then flattened to form a uniform layer of approx. 3 cm thickness. Loss of

Fig. 2. Box plots of (standardized) concentrations (in mg/kg) of the elements present in street dust in Monterrey.

R. Urrutia-Goyes et al. Ecotoxicology and Environmental Safety 159 (2018) 198–204

Fig. 3. Spatial distribution and concentration (in mg/kg) of the elements present in street dust samples from Monterrey. Circles represent sampling locations.

material due to sieving was insignificant (Gerlach et al., 2002; Hall Tennessee, Knoxville, USA; XLSTAT 2017 from Addinsoft, Paris, France;
et al., 2014; Urrutia-Goyes et al., 2018, 2017). and The Unscrambler 10.1 from CAMO, Oslo, Norway. Among the
An Olympus Delta Premium 6000 PXRF analysis device was used to process run by these packages are descriptive statistics, principal
quantify the presence of metals. After factory- and laboratory-calibra- component analysis (PCA), cluster analysis (CA), spatial interpolation,
tion, the measurement window of the device was placed on top of the and human health risk assessment representation.
subsample and readings were taken for 90 s in soil mode to reach the
detection limits defined by the manufacturer. Certified Reference 2.5. Pollution Indicators
Materials (CRMs) NIST-2710a and NIST-2711a (from NIST®), and CRM-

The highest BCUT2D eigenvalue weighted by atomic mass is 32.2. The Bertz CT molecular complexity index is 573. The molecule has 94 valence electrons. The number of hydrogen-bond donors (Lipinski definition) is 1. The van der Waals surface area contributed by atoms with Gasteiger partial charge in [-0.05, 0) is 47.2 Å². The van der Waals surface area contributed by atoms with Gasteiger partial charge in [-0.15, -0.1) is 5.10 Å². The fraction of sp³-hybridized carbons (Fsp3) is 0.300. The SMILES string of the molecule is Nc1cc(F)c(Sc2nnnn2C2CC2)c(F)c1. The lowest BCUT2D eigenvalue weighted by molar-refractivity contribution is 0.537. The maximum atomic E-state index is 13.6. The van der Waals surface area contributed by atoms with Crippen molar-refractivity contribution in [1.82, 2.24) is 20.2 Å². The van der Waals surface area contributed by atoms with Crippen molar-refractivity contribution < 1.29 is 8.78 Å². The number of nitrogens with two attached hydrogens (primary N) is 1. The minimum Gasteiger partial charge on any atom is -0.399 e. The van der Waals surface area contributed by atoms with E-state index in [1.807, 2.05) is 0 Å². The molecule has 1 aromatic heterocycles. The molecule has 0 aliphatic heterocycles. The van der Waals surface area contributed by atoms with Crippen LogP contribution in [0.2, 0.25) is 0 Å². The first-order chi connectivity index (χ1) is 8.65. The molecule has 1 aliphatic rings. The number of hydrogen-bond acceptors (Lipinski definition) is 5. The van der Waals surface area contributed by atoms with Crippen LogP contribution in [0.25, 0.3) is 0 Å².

023 and CRM-025 (from AccuStandards®) were used to evaluate the Pollution indicators Enrichment Factor (EF) and Geoaccumulation
accuracy of the measurements in addition to a blank sample that Index (Igeo) were calculated for the samples taken across the city. EF for
comprises silica sand (USEPA, 2007). After multiple readings and al- elements present in street dust samples was calculated using Mn as a
though results are element dependent, the calculated relative standard reference element since it showed low variability. EF and Igeo were
deviation values ranged from 1% to 21% and mean recoveries ranged calculated according to Eq. (1) and Eq. (2), where C and B are the
from 92% to 113%. Overall, the device was considered appropriate to concentrations of the studied element n and the reference element ref,
perform the required analysis. in the sample and in the background, respectively. Background values
for the studied elements were obtained from official local sources or
2.4. Statistics and spatial representation from reported concentrations in the earth's crust (Bourliva et al., 2016;
Muller, 1969; Rudnick and Gao, 2003; SGM, 2000).
Elemental concentrations were analyzed by descriptive statistics
and plotted. Correlations were assessed between variables. Data sets 2.6. Ecological and human health risk assessment
were also evaluated by principal component analysis (PCA) and cluster